This is undoubtedly an important film, but as some critics have said it is a bit on the slow side in places but then so was Kubrick's effort in my opinion. It also lacks pizzazz; well space is a vacuum don't you know. That said you do have to concentrate in a few places but it has more than one cliff hanger and loads of ideas thrown in so I found it to be a really worthwhile watch. I love seeing how cinema has developed and for me that was the real charm of this film. If it lacks technical merit it does so only by today's standards. The acting and direction are all ruddy good and the space suits are rather good for the era too. If you are a fan of science fiction and/ or a film buff then you should find something here to keep you entertained.
2 of 2 people found the following review helpful
4.0 out of 5 stars Interesting precursor to many SF movies,
Ikarie XB-1 is an interesting movie in its own right, but remarkable as a precursor to the SF movies / TV series that came in its wake. In its concept of a varied crew that goes on a mission of space exploration, one can't help but find the inspiration for Star Trek. Stanley Kubrick's 2001 and Ridley Scott's Alien could have well taken inspiration from the production design and atmosphere of this film. Well worth seeing especially if you're into SF movies.
While it would have been ideal to see this in HD format, Second Run's DVD gives a very impressive presentation of the film in its original aspect ratio (2.35:1, anamorphically enhanced). The audio (Czech Dolby mono) is clear in terms of dialog, and gives a nice representation of the very interesting background score. Extras include a video piece with Kim Newman, and an excellent essay on the included booklet.
The only complaint I have is with Second Run's so-called "eco-cases". They're quasi-flexible flimsy affairs that seem to withstand very little stress. Mine arrived pretty much caved in (a blu-ray case in the same parcel was pristine). Amazon UK has promised me a replacement which should hopefully be fine, but someone should tell Second Run to go back to more sturdy cases.
6 of 7 people found the following review helpful
5.0 out of 5 stars The Magellanic Cloud,
This 1963 sci fi jewel is based on the The Magellanic Cloud (Polish title: Obłok Magellana)novel by Polish writer Stanisław Lem (1955). Stanislaw Lem is best known for his novel Solaris on which Tarkovksy based his sci fi jewel with the same name. Jindřich Polák made a beautiful movie with Ikarie XB-1 and you can clearly see that this movie has been a huge influence on amongst others 2001 : A Space Odyssey.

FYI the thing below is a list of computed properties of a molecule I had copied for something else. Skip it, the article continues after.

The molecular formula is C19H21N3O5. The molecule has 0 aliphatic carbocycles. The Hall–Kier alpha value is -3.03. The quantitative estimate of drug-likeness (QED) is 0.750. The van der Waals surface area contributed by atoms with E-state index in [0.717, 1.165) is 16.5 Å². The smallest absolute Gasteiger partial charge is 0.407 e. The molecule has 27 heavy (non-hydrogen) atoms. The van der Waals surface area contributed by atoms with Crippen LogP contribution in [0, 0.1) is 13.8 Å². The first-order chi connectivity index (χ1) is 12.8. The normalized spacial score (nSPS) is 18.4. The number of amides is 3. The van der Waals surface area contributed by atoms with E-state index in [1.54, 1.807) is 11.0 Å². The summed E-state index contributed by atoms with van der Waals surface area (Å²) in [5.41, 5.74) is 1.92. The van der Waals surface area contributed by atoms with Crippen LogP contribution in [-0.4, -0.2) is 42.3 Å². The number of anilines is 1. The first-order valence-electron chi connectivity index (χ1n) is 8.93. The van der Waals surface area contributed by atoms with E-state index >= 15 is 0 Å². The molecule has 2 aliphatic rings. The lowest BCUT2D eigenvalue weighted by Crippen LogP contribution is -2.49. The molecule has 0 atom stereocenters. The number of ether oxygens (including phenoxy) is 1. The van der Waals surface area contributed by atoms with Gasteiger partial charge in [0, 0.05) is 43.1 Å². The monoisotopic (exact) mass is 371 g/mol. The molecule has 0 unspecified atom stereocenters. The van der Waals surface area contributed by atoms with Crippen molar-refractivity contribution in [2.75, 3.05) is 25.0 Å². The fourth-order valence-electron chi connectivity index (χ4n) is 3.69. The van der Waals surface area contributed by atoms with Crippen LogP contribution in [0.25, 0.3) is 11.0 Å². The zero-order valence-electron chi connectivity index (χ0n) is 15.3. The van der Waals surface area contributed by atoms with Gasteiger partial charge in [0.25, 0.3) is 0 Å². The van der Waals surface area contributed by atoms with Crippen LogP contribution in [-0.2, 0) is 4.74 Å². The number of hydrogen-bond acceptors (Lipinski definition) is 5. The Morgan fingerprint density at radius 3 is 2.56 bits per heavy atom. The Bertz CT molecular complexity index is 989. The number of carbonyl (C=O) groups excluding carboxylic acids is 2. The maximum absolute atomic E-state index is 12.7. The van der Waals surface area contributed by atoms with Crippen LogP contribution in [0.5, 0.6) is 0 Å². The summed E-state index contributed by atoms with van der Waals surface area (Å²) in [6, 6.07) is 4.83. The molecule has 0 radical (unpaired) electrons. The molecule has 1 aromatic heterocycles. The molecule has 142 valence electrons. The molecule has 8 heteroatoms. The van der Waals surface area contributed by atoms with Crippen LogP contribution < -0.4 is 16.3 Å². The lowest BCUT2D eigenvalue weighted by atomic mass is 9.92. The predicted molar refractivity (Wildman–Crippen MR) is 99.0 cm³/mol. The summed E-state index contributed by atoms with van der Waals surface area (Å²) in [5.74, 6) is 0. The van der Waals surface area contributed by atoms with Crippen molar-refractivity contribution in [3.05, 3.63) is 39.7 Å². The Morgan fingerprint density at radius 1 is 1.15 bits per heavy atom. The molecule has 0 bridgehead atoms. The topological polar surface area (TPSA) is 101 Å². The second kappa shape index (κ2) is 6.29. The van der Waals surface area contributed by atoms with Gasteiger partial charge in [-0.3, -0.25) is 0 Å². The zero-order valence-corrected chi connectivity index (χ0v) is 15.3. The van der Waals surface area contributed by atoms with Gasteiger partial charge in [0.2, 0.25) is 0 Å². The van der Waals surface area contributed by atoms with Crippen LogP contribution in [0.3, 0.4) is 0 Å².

During the year 2163 the so called spaceship Ikarie XB-1 is on it's way to a mysterious white planet which orbits the star Alpha Centauri. En route to this planet the astronauts encounter the negatice effect of a radioactive dark star which results in the crew being very sleepy at first but some suffer from mental breakdown.
As usual the packaging by Second Run and the booklet within the DVD case is beautiful and contains lots of information about the film. Moreover the film itself contains the original closing scene and not the ridiculous US ending ( the film was once released in the USA with the title Voyage to the end of the Universe ).
This film is a must have for each sci fi fan. A true jewel and highest possible recommendation.
5.0 out of 5 stars Excellent early sci-fi,
I only found out about this film as a result of the publicity around this re-issue, and am very glad I did.
This is a really great ecample of early sci-fi.
It has that genuiine 'futuristic' (now 'retro-futuristic' of course) look to everything, when people just let their imaginations wonder as to what future technology would be like rather than assuming it would be like our own (ever noticed how the original Star Trek, made in the 60s, had a large wall-sized flat-screen but 'Alien', made in the '80s, has old-style CRT monitors aboard the Nostromo...?).
The acting is fully committed and the film takes an expansive look a both the psychologicial and physical demands of being on a long space journey with an uncertain end, adn teh decision the crew have made about their own lives to be there.
The perspective (from Soviet-era Czechoslovakia) also makes it unusual and whilst many (including me) would agree that the Soviet era was a failed experiment there is an interesting scene which seeks to make people think about the excesses of the West and where they might lead.
Overall the look, feel and sound (there's an excellent experimental soundtrack) and artful direction by Jindřich Polák make this a must for any sci-fi movie fan.
There's also a good accompanying booklet and a decent video essay of the film which does a good job of pointing out the main underlying films.
All-in-all, well worth the price.
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Voyage to the End of the Universe ( Ikarie XB 1 ) by Jindrich Polįk (DVD)